A car rental company has laid off hundreds of Maryland workers while a national restaurant chain has reduced hours for several thousand people in the state because of shutdowns caused by the coronavirus pandemic and related government social distancing orders.
OS Restaurant has cut hours for nearly 3,000 people statewide at its Outback Steakhouse, Bonefish Grill and Carrabba’s Italian Grill restaurants after the dining rooms were required to close, according to notices filed with the Maryland Department of Labor.
In the Baltimore area, affected employees work at restaurants under those banners in Annapolis, Baltimore, Bel Air, Ellicott City, Gambrills, Glen Burnie, Hunt Valley, Owings Mills, Pasadena, Towson and White Marsh. Layoffs took effect Wednesday.
“Some employees are working in our restaurants, which are still open for take away and delivery,” said Elizabeth Watts, a spokeswoman for Bloomin’ Brands, who said the company is providing relief pay for six weeks for those who have had hours reduced. “As dining rooms re-open, we are recalling them back to work.”
Enterprise Holdings, which runs Alamo, Enterprise and National car rental branches, reported 566 layoffs in Hanover, Linthicum Heights, Landover and Rockville. Those layoffs took effect Thursday.
There were 409 combined layoffs at its Hanover and Linthicum Heights sites, both of which support its operations at BWI Thurgood Marshall Airport.
“While a large network of branch locations is still in operation to keep our communities moving, some of our rental locations are closed until further notice,” Enterprise Holdings said on its website.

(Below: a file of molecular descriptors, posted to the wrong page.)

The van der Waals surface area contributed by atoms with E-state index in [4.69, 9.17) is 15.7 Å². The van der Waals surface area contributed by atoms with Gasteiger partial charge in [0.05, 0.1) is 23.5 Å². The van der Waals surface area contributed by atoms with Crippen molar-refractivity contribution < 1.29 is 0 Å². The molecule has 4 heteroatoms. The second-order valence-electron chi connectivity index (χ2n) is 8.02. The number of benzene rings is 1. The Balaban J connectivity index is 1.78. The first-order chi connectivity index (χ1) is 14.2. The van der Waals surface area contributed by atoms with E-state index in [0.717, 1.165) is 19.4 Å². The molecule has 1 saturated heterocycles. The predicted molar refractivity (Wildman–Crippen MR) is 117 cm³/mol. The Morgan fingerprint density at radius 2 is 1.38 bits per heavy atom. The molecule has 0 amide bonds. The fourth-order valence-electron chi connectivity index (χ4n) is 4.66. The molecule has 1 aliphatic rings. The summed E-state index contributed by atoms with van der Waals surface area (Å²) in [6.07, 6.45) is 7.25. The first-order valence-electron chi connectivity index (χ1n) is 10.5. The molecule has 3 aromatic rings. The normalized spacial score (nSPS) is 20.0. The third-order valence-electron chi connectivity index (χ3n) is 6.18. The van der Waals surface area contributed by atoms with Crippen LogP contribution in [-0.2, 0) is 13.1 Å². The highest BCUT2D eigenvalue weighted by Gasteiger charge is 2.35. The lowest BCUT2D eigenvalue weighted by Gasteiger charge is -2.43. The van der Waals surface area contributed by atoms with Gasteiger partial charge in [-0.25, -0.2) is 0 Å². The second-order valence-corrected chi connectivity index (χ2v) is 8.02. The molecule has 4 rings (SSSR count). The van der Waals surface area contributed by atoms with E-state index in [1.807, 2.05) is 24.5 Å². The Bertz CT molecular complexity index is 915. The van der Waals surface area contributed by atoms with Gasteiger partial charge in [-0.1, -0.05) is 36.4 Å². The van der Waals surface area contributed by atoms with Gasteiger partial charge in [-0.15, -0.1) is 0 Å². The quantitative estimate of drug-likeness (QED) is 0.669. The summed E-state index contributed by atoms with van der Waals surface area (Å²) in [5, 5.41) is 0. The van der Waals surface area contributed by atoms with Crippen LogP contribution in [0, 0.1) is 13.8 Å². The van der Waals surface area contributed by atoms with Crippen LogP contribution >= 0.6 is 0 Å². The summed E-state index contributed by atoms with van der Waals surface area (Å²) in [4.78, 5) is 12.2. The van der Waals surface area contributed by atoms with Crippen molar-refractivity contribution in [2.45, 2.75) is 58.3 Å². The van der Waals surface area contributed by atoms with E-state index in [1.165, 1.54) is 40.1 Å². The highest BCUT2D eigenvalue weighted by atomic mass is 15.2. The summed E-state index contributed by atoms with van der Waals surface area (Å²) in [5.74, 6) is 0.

Next Day Blinds in Jessup notified the state it laid off 453 people as of April 14. And Shutterfly Lifetouch, which largely does school pictures, filed notice Tuesday that it laid off 413 people at 13 sites statewide in mid-March.
On Thursday, the state reported a decrease in unemployment claims for a second week in a row, though they remain at historically high levels.
The state reported 37,225 claims for jobless benefits in the week ended April 25, about 10,000 fewer than a week earlier and one-third of the level during the week that ended April 4.
A total of 387,554 Marylanders have filed claims since the pandemic erupted in Maryland in early March.
One employer has brought some people back to work after reporting layoffs. Visionworks notified the state at the end of last week that it laid off 220 people at two dozen stores early last month.
But stores have since re-opened on a part-time, appointment-only basis.
“Based on government guidance that healthcare facilities and clinicians should prioritize urgent and emergency visits during the COVID-19 pandemic, Visionworks has reopened its locations with enhanced safety protocols to safely serve your essential eyecare needs and reduce the strain on our health care system,” the company said on its website.
Baltimore Sun reporter Scott Dance contributed to this article.